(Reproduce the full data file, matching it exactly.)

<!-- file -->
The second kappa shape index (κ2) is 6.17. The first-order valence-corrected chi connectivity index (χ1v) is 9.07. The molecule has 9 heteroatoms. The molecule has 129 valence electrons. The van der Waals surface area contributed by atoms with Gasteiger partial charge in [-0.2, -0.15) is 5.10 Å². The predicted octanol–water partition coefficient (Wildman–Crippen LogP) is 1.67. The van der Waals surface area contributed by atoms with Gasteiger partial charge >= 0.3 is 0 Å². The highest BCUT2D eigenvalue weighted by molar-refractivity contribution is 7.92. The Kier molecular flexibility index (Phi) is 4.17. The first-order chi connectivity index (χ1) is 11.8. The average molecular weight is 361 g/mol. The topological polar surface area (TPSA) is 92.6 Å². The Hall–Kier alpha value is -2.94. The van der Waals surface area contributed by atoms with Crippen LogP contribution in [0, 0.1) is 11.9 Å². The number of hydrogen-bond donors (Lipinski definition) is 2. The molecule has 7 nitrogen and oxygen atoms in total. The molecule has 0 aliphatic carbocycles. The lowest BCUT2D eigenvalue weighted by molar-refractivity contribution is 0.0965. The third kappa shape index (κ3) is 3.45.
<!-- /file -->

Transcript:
The second kappa shape index (κ2) is 6.17. The first-order valence-corrected chi connectivity index (χ1v) is 9.07. The molecule has 9 heteroatoms. The molecule has 129 valence electrons. The van der Waals surface area contributed by atoms with Gasteiger partial charge in [-0.2, -0.15) is 5.10 Å². The predicted octanol–water partition coefficient (Wildman–Crippen LogP) is 1.67. The van der Waals surface area contributed by atoms with Gasteiger partial charge >= 0.3 is 0 Å². The highest BCUT2D eigenvalue weighted by molar-refractivity contribution is 7.92. The Kier molecular flexibility index (Phi) is 4.17. The first-order chi connectivity index (χ1) is 11.8. The average molecular weight is 361 g/mol. The topological polar surface area (TPSA) is 92.6 Å². The Hall–Kier alpha value is -2.94. The van der Waals surface area contributed by atoms with Crippen LogP contribution in [0, 0.1) is 11.9 Å². The number of hydrogen-bond donors (Lipinski definition) is 2. The molecule has 7 nitrogen and oxygen atoms in total. The molecule has 0 aliphatic carbocycles. The lowest BCUT2D eigenvalue weighted by molar-refractivity contribution is 0.0965. The third kappa shape index (κ3) is 3.45.